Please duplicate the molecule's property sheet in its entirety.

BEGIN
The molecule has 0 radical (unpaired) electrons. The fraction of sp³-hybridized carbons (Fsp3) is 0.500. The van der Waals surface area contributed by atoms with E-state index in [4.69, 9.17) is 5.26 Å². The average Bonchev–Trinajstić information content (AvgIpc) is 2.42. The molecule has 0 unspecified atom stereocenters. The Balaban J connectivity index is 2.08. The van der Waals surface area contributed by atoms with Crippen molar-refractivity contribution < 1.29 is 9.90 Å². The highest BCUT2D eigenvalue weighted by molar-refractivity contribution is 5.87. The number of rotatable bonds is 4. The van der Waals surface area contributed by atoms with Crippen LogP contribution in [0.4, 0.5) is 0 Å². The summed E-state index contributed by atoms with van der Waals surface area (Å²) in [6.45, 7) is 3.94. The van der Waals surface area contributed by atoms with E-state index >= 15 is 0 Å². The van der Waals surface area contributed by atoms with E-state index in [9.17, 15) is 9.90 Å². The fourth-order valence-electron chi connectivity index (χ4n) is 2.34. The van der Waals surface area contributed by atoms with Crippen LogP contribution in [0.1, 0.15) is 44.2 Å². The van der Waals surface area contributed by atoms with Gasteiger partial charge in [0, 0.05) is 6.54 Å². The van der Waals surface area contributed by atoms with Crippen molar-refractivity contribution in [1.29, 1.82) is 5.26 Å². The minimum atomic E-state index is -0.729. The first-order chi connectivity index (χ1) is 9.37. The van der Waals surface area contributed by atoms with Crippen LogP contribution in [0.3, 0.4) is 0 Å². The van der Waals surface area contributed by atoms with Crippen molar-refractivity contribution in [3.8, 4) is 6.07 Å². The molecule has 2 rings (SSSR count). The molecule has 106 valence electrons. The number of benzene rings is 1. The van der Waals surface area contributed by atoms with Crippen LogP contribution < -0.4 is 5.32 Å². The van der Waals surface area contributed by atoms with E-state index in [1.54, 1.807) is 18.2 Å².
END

The molecule has 0 radical (unpaired) electrons. The fraction of sp³-hybridized carbons (Fsp3) is 0.500. The van der Waals surface area contributed by atoms with E-state index in [4.69, 9.17) is 5.26 Å². The average Bonchev–Trinajstić information content (AvgIpc) is 2.42. The molecule has 0 unspecified atom stereocenters. The Balaban J connectivity index is 2.08. The van der Waals surface area contributed by atoms with Crippen molar-refractivity contribution < 1.29 is 9.90 Å². The highest BCUT2D eigenvalue weighted by molar-refractivity contribution is 5.87. The number of rotatable bonds is 4. The van der Waals surface area contributed by atoms with Crippen LogP contribution in [0.4, 0.5) is 0 Å². The summed E-state index contributed by atoms with van der Waals surface area (Å²) in [6.45, 7) is 3.94. The van der Waals surface area contributed by atoms with E-state index >= 15 is 0 Å². The van der Waals surface area contributed by atoms with E-state index in [9.17, 15) is 9.90 Å². The fourth-order valence-electron chi connectivity index (χ4n) is 2.34. The van der Waals surface area contributed by atoms with Crippen LogP contribution in [0.1, 0.15) is 44.2 Å². The van der Waals surface area contributed by atoms with Gasteiger partial charge in [0, 0.05) is 6.54 Å². The van der Waals surface area contributed by atoms with Crippen molar-refractivity contribution in [1.29, 1.82) is 5.26 Å². The minimum atomic E-state index is -0.729. The first-order chi connectivity index (χ1) is 9.37. The van der Waals surface area contributed by atoms with Crippen LogP contribution in [0.3, 0.4) is 0 Å². The van der Waals surface area contributed by atoms with Crippen molar-refractivity contribution in [3.8, 4) is 6.07 Å². The molecule has 2 rings (SSSR count). The molecule has 106 valence electrons. The number of benzene rings is 1. The van der Waals surface area contributed by atoms with Crippen LogP contribution < -0.4 is 5.32 Å². The van der Waals surface area contributed by atoms with E-state index in [1.54, 1.807) is 18.2 Å².